Carolina is naming the field in its new soccer and lacrosse stadium for Anson Dorrance ’74, the 22-time national championship-winning head coach of the women’s soccer program. The field, which will be known as Dorrance Field, will be dedicated on Sept. 29 prior to Carolina’s game against Notre Dame.
“It’s truly something special to see my family’s name enshrined as part of this beautiful new facility,” Dorrance said. “This honor is a tribute not only to myself and my loved ones but also all the women and men who played for me over the past 42 years. It honors my staff as well and all those who have contributed to both of our soccer programs being world class, national champion entities. I am humbled by this tribute, especially so coming from my beloved alma mater. To see this unique, one-of-a-kind stadium come to fruition is so heartwarming as it sets up the future for generations to come for four of our University’s national championship sports.”
Dorrance, who was a three-time All-ACC player, debuted as the Carolina men’s soccer coach in 1977 and added duties as head coach and founder of the women’s program in 1979. Dorrance’s teams won 172 games in 12 years when he was head men’s coach before he moved solely to the women’s program in 1989.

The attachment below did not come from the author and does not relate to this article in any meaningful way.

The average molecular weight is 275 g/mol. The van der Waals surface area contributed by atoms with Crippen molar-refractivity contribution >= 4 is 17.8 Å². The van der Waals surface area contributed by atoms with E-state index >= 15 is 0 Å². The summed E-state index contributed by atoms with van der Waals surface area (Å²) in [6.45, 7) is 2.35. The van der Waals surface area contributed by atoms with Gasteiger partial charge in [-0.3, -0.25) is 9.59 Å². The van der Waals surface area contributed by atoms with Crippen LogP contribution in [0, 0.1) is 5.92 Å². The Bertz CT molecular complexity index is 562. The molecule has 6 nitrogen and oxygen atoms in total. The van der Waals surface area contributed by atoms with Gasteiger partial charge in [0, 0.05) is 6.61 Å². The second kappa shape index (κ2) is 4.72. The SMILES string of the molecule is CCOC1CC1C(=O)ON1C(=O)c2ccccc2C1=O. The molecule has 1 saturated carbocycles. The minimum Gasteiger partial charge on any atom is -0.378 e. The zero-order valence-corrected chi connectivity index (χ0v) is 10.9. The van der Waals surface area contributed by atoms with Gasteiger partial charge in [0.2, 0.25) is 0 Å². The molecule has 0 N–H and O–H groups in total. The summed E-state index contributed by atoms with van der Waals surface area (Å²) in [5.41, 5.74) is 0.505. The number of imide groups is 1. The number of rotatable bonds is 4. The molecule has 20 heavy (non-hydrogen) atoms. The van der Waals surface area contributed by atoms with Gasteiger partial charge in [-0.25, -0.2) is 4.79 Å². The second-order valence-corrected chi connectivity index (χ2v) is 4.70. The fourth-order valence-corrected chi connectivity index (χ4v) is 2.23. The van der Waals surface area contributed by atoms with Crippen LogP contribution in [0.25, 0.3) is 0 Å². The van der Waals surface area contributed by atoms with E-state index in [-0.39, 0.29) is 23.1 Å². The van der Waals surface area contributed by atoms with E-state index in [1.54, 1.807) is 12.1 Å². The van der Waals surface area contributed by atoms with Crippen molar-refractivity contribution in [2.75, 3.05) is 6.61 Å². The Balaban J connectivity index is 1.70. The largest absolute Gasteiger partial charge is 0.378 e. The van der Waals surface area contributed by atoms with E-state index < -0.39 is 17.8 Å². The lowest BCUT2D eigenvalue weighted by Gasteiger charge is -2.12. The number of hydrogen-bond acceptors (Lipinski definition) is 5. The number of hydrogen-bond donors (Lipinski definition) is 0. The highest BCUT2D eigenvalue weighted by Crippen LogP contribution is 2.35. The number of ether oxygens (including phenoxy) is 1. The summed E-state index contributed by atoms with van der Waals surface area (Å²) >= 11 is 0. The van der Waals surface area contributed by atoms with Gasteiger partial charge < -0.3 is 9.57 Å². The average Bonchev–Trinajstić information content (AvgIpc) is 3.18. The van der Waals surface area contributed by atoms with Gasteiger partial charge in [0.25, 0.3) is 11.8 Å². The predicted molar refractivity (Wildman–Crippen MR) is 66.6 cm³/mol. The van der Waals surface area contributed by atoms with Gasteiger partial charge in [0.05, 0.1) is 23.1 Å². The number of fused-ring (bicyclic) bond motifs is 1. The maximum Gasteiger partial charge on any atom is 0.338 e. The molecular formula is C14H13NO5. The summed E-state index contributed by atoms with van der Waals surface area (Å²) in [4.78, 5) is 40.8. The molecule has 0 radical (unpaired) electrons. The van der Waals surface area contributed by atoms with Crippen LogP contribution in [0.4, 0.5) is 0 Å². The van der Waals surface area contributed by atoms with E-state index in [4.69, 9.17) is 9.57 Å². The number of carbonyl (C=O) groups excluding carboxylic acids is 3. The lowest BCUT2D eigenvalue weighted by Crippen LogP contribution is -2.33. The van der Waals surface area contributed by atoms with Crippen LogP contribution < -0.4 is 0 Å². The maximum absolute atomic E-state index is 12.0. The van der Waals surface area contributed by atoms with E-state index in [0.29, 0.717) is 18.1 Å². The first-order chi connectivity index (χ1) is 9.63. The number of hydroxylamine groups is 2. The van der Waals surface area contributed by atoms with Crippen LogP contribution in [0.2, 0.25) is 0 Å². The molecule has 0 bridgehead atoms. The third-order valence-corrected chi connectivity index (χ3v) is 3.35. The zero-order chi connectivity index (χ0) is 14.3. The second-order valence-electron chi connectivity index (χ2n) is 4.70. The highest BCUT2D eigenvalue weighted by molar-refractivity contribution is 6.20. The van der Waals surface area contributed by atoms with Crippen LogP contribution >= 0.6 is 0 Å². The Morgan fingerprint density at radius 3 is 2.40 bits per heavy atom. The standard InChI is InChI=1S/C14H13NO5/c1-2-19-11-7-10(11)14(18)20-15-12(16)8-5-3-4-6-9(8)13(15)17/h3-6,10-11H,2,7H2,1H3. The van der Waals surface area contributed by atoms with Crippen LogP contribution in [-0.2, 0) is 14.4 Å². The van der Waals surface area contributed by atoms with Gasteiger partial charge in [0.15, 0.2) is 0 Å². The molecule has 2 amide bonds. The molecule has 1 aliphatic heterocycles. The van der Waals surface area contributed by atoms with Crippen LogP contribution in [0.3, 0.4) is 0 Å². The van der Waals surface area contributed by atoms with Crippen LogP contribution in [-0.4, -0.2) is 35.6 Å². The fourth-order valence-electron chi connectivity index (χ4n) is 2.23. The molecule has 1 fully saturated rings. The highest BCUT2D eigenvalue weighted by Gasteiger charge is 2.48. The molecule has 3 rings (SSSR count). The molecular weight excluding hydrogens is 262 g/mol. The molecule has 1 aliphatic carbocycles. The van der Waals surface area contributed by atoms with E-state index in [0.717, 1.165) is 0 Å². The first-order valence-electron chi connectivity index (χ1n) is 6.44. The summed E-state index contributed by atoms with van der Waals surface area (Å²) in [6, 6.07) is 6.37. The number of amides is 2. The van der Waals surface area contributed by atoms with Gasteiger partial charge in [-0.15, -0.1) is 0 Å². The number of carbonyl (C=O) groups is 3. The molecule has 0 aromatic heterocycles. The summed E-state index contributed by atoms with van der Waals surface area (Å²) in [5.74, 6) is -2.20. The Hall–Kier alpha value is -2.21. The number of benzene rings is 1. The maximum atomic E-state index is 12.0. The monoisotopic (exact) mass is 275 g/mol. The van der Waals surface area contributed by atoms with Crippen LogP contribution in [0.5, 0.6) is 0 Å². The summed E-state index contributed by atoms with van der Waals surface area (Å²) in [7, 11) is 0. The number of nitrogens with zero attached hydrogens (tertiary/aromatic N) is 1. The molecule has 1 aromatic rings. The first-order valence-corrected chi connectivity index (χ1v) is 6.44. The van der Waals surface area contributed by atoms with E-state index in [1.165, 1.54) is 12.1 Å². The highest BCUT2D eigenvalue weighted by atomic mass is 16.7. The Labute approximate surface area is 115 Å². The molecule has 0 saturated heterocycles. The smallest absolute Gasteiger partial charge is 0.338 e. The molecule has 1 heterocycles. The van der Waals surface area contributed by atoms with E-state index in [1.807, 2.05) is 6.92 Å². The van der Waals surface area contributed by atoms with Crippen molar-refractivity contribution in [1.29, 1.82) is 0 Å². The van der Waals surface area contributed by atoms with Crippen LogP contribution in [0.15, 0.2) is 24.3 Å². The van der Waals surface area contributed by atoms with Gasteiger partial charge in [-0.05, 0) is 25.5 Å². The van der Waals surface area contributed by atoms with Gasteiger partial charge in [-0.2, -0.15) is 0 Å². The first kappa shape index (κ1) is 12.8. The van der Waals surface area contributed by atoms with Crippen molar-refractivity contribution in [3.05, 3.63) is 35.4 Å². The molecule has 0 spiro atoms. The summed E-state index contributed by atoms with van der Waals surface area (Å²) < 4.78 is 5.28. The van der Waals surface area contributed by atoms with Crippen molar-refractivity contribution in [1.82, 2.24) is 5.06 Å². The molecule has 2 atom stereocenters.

Overall, Carolina’s women’s soccer program has an 855-75-40 record and has advanced to the College Cup on 28 occasions. UNC’s 21 NCAA crowns are more than any other women’s NCAA Division I sports program in history. Including the 1981 AIAW national title, the 22 overall national championships are more than any single sports program in ACC history, men’s or women’s.
Nineteen Tar Heels have won national player of the year honors under Dorrance’s direction. He is seven-time national coach of the year, 11-time ACC coach of the year and a member of numerous halls of fame, including the National Soccer Hall of Fame.
In addition to his dominance at the collegiate level, Dorrance has had success on the international stage. After taking the role as head coach of the U.S. women’s national team a year into its existence in 1986, Dorrance built the team into one of the best in the world. That work culminated five years later as a U.S. team — with nine of its 18 players coming from UNC — beat Norway 2-1 to capture the inaugural Women’s World Cup title. Fifty-nine former Tar Heels have played on the women’s national team.
The dedication of Dorrance Field marks the third such honor for an active Carolina head coach in the past 15 months. In July, men’s basketball coach Roy Williams ’72 (’73 MAT) was recognized by having the court in the Dean Smith Center bear his name. In September 2018, seven-time NCAA champion head field hockey coach Karen Shelton had her name placed on the program’s new stadium.